Not late to help shape Tunisia’s constitution
HELA BOUJNEHWith the recent protests decrying the assassination of Tunisian opposition leader Mohamed Brahmi and calling for dissolution of the government, it is clear that there is no political apathy on the Tunisian street. More than ever, it is important to remember that Tunisians have been given the opportunity to help draft the constitution, and now, with the National Constituent Assembly’s (NCA) president Mustapha Ben Jaafar calling for national dialogue, it is time to reinvigorate those discussions to bring about a constitution the majority of Tunisians can call theirs.
Thanks to national and regional consultations launched by non-governmental organizations and the NCA, whose function is to draft the new constitution, Tunisians were called upon to give their advice and input during this process – which has already spanned two years.
Yet many Tunisians, especially young people, have been hesitant to participate whether because of lack of confidence or interest in the transition process or because of a breakdown in communication.
Since only 40 per cent of Tunisians voted in the election, the NCA is not totally representative of Tunisia’s population. The rate of abstention in the elections was particularly high among young voters between the ages of 18 and 35. Still, it is important that all Tunisians participate in drafting the country’s constitution.
NCA representatives met with more than 5,000 Tunisian citizens in the country’s 24 governorates, as well as Tunisian diaspora groups, to listen to the proposals and criticisms and provide explanation regarding their decision when clauses were retained.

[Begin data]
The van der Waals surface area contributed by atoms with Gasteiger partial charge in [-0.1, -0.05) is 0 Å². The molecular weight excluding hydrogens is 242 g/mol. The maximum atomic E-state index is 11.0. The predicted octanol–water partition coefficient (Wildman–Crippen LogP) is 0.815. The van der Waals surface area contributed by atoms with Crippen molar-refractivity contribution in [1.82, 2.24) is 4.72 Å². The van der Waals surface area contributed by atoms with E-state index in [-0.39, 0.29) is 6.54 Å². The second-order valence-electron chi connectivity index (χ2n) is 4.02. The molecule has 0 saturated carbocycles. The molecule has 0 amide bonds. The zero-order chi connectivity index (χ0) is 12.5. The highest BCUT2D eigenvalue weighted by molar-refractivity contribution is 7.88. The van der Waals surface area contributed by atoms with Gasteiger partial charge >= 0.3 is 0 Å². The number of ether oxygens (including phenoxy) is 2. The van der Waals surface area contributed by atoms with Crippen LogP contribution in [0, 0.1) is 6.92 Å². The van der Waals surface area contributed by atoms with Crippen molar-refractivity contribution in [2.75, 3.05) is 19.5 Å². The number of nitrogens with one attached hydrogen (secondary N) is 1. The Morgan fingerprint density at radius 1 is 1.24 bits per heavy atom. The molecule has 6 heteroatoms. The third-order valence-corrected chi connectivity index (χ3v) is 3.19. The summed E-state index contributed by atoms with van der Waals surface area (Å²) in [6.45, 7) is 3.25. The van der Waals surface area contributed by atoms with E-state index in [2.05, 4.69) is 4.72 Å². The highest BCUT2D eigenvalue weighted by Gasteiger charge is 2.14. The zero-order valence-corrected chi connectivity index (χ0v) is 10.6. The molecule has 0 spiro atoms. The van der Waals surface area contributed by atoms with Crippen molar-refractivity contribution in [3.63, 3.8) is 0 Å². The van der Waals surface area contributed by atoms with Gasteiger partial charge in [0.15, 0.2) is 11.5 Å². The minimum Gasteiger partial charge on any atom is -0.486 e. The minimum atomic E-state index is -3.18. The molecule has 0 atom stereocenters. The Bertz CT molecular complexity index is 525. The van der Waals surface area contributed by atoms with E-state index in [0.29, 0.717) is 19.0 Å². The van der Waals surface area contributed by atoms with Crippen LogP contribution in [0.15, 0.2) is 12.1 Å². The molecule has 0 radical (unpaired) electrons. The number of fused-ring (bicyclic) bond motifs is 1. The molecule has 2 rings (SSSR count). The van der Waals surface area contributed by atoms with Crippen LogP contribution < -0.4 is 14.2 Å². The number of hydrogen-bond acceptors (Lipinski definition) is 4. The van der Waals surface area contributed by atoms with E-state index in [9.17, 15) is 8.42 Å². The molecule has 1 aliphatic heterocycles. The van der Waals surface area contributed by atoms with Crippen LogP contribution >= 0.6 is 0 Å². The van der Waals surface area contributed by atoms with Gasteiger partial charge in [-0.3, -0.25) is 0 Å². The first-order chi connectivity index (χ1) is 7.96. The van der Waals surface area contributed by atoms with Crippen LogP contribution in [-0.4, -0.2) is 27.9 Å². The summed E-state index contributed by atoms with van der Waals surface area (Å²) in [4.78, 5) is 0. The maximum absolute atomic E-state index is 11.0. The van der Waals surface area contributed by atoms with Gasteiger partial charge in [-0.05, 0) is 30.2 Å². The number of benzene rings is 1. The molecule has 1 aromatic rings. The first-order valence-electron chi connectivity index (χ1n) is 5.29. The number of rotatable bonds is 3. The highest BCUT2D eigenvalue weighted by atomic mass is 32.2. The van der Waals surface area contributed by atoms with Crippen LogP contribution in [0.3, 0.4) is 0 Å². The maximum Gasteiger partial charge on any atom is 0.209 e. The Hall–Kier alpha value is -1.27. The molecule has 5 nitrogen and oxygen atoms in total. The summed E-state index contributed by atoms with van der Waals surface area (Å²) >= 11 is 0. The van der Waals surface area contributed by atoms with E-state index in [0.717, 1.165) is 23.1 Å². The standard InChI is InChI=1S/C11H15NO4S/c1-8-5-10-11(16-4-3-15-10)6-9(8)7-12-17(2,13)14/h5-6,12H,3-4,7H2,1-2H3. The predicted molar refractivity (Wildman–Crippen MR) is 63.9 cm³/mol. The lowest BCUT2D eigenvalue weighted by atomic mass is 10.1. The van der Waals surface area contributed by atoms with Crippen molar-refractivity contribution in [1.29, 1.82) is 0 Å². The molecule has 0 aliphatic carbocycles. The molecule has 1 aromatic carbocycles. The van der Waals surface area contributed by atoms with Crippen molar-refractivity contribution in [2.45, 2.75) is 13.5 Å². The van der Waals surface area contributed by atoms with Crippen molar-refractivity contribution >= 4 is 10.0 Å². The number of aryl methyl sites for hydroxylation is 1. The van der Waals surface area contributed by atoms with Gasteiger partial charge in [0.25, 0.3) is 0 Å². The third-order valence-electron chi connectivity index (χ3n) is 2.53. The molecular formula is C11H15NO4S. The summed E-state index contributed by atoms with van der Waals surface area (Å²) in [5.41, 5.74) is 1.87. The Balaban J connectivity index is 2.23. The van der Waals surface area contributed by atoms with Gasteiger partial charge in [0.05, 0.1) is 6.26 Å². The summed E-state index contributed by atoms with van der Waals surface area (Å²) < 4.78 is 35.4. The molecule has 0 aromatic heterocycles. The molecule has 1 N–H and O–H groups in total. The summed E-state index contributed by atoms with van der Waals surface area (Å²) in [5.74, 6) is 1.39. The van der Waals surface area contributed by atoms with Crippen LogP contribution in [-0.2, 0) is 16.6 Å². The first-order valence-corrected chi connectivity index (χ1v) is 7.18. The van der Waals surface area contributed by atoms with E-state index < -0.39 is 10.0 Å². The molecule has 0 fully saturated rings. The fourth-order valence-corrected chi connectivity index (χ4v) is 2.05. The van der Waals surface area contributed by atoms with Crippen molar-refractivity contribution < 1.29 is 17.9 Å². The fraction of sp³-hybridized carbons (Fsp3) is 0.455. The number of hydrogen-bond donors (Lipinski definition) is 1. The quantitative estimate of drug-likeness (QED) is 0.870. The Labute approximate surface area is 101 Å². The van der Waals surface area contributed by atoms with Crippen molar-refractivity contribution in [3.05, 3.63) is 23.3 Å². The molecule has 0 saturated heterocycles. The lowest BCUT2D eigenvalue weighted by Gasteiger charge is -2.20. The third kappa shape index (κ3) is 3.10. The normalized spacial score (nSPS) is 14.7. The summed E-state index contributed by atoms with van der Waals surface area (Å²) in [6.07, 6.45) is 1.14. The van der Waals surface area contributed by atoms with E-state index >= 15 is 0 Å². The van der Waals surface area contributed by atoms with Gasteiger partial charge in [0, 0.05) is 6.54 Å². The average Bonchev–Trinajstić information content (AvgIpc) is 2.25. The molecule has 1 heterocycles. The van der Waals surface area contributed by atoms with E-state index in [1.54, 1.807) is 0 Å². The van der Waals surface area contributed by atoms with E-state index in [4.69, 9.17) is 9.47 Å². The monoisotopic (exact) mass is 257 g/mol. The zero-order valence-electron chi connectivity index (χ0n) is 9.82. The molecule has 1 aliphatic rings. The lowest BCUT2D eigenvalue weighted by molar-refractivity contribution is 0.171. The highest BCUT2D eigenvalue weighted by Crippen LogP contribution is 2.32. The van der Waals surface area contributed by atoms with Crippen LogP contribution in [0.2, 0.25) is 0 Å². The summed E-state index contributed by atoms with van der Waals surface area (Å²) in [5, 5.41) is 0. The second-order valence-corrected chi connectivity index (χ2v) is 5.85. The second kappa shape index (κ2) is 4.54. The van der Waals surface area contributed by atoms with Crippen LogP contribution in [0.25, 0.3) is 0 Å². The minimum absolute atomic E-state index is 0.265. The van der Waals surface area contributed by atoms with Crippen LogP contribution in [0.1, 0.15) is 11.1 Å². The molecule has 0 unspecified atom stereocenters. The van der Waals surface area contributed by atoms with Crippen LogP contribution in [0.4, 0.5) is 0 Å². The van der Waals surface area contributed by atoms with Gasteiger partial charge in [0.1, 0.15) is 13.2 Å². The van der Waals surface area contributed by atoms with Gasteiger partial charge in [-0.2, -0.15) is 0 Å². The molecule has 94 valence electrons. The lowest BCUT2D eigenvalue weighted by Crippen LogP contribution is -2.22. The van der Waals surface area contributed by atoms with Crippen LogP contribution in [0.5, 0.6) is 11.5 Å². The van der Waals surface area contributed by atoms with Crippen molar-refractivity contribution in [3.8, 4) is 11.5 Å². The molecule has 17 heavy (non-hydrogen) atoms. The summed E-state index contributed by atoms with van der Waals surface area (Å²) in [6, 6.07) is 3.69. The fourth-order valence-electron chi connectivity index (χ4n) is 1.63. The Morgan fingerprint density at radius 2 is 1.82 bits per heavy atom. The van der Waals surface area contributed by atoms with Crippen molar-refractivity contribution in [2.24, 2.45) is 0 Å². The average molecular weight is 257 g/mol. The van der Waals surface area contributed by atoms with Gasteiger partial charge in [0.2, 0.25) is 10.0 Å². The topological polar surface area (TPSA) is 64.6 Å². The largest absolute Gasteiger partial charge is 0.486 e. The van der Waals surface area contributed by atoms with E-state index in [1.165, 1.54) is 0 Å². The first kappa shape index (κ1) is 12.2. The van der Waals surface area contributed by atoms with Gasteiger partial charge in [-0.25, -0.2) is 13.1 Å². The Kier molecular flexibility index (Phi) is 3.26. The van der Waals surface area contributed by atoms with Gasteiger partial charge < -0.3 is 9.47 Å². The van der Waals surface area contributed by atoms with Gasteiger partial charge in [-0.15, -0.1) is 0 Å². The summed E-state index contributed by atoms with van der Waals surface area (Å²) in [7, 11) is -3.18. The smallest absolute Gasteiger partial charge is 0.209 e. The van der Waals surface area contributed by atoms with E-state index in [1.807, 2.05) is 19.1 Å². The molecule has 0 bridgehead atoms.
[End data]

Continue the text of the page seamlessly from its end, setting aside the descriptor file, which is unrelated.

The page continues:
Among the most important recommendations that were integrated were the inclusion of the universality of human rights, the recognition of the civil nature of the state, freedom of conscience and the rights of the disabled. Tunisian associations have also reached out to certain target groups that may otherwise have been overlooked to solicit their input on the draft.
The impact of this outreach was the addition of Article 8, which states: “Young people are a strong force in the building of the nation. The state strives so that favorable conditions for the expression of their capabilities and their taking of responsibilities are brought about and to broaden and make widespread the participation of young people in social, economic, cultural, and political development.”
However, many youth have not felt the need to get involved in drafting the constitution. They have considered the exercise unimportant because they feel it’s insufficient to protect them. Others have not had confidence in the process or have been unaware they can participate due to poor communication.
But the redefinition of the concept of the state and the social contract that binds it to the individual requires a new constitution that protects the rights of all citizens. Participation in the consultations is necessary in order to establish this new social contract. It is also a constructive avenue through which youth can be heard.
Certainly the constitution will be written by our generation, but it will remain valid for future generations. This is why each citizen is in a position to contribute to the protection not only of his own rights but also those of future generations.
The participation of citizens in this phase of democratic transition is fundamental because it guarantees the realization of legitimate demands that were expressed during the popular uprisings. Points of view can be expressed and the right to influence public affairs can be exercised.
Tunisians have long been excluded from political life and the making of political decisions, but now is the moment to interact. This constitution is ours and no one is in a better place than we are to judge its content.
Hela Boujneh is a doctorate student in Transitional Justice, member of the Sousse youth leader’s council and an activist in the civil society. This article was written for the Common Ground News Service (CGNews).